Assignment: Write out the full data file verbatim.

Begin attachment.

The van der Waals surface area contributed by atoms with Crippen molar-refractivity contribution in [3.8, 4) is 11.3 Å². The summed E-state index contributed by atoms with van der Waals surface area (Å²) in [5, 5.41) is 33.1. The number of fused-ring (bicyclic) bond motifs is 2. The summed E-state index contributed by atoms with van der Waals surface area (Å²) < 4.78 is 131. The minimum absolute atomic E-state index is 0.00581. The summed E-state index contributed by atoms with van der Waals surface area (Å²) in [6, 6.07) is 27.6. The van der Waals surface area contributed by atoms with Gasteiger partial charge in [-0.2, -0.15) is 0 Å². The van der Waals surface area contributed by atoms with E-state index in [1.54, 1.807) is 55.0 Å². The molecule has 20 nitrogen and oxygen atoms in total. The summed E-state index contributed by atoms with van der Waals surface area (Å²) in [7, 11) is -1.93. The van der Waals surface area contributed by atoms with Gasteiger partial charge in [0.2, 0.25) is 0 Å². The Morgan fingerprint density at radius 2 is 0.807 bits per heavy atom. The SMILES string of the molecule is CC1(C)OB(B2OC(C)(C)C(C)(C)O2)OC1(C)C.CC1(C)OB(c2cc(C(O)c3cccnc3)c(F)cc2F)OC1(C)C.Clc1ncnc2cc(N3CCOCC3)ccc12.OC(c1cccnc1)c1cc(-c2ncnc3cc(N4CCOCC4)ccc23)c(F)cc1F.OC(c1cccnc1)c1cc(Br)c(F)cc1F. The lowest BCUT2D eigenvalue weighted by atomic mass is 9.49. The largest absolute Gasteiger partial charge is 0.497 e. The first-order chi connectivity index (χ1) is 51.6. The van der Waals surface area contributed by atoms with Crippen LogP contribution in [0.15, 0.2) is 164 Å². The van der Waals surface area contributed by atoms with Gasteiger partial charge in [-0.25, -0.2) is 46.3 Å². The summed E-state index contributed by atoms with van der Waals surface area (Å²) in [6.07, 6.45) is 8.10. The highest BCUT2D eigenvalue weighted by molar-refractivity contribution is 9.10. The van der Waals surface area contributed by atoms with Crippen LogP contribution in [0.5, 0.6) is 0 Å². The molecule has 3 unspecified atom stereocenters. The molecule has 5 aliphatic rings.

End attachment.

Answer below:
The van der Waals surface area contributed by atoms with Crippen molar-refractivity contribution in [3.8, 4) is 11.3 Å². The summed E-state index contributed by atoms with van der Waals surface area (Å²) in [5, 5.41) is 33.1. The number of fused-ring (bicyclic) bond motifs is 2. The summed E-state index contributed by atoms with van der Waals surface area (Å²) < 4.78 is 131. The minimum absolute atomic E-state index is 0.00581. The summed E-state index contributed by atoms with van der Waals surface area (Å²) in [6, 6.07) is 27.6. The van der Waals surface area contributed by atoms with Gasteiger partial charge in [-0.2, -0.15) is 0 Å². The van der Waals surface area contributed by atoms with E-state index in [1.54, 1.807) is 55.0 Å². The molecule has 20 nitrogen and oxygen atoms in total. The summed E-state index contributed by atoms with van der Waals surface area (Å²) in [7, 11) is -1.93. The van der Waals surface area contributed by atoms with Gasteiger partial charge in [0.2, 0.25) is 0 Å². The Morgan fingerprint density at radius 2 is 0.807 bits per heavy atom. The SMILES string of the molecule is CC1(C)OB(B2OC(C)(C)C(C)(C)O2)OC1(C)C.CC1(C)OB(c2cc(C(O)c3cccnc3)c(F)cc2F)OC1(C)C.Clc1ncnc2cc(N3CCOCC3)ccc12.OC(c1cccnc1)c1cc(-c2ncnc3cc(N4CCOCC4)ccc23)c(F)cc1F.OC(c1cccnc1)c1cc(Br)c(F)cc1F. The lowest BCUT2D eigenvalue weighted by atomic mass is 9.49. The largest absolute Gasteiger partial charge is 0.497 e. The first-order chi connectivity index (χ1) is 51.6. The van der Waals surface area contributed by atoms with Crippen LogP contribution in [0.15, 0.2) is 164 Å². The van der Waals surface area contributed by atoms with Gasteiger partial charge in [-0.25, -0.2) is 46.3 Å². The summed E-state index contributed by atoms with van der Waals surface area (Å²) in [6.07, 6.45) is 8.10. The highest BCUT2D eigenvalue weighted by molar-refractivity contribution is 9.10. The van der Waals surface area contributed by atoms with Crippen LogP contribution in [0.5, 0.6) is 0 Å². The molecule has 3 unspecified atom stereocenters. The molecule has 5 aliphatic rings.